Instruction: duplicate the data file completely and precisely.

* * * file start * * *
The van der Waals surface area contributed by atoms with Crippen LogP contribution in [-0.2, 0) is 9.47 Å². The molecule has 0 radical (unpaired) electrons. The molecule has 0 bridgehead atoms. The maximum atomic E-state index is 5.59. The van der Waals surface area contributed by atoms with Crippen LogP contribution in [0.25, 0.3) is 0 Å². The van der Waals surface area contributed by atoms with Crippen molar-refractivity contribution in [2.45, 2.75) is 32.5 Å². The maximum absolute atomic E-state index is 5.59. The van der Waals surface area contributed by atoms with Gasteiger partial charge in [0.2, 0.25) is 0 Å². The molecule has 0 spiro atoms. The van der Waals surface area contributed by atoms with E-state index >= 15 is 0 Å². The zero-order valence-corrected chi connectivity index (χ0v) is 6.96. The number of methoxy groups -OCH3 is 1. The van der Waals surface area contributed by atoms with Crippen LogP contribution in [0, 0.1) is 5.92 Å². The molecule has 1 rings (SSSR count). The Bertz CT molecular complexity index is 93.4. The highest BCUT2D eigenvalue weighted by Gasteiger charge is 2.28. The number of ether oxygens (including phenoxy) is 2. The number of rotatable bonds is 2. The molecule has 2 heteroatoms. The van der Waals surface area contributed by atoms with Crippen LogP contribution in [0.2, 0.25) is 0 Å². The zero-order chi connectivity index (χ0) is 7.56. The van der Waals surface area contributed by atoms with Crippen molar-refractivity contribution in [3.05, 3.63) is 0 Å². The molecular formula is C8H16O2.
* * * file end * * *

The van der Waals surface area contributed by atoms with Crippen LogP contribution in [-0.2, 0) is 9.47 Å². The molecule has 0 radical (unpaired) electrons. The molecule has 0 bridgehead atoms. The maximum atomic E-state index is 5.59. The van der Waals surface area contributed by atoms with Crippen LogP contribution in [0.25, 0.3) is 0 Å². The van der Waals surface area contributed by atoms with Crippen molar-refractivity contribution in [2.45, 2.75) is 32.5 Å². The maximum absolute atomic E-state index is 5.59. The van der Waals surface area contributed by atoms with Gasteiger partial charge in [0.2, 0.25) is 0 Å². The molecule has 0 spiro atoms. The van der Waals surface area contributed by atoms with E-state index >= 15 is 0 Å². The zero-order valence-corrected chi connectivity index (χ0v) is 6.96. The number of methoxy groups -OCH3 is 1. The van der Waals surface area contributed by atoms with Crippen LogP contribution in [0, 0.1) is 5.92 Å². The molecule has 1 rings (SSSR count). The Bertz CT molecular complexity index is 93.4. The highest BCUT2D eigenvalue weighted by Gasteiger charge is 2.28. The number of ether oxygens (including phenoxy) is 2. The number of rotatable bonds is 2. The molecule has 2 heteroatoms. The van der Waals surface area contributed by atoms with Crippen LogP contribution in [0.2, 0.25) is 0 Å². The zero-order chi connectivity index (χ0) is 7.56. The van der Waals surface area contributed by atoms with Crippen molar-refractivity contribution in [3.05, 3.63) is 0 Å². The molecular formula is C8H16O2.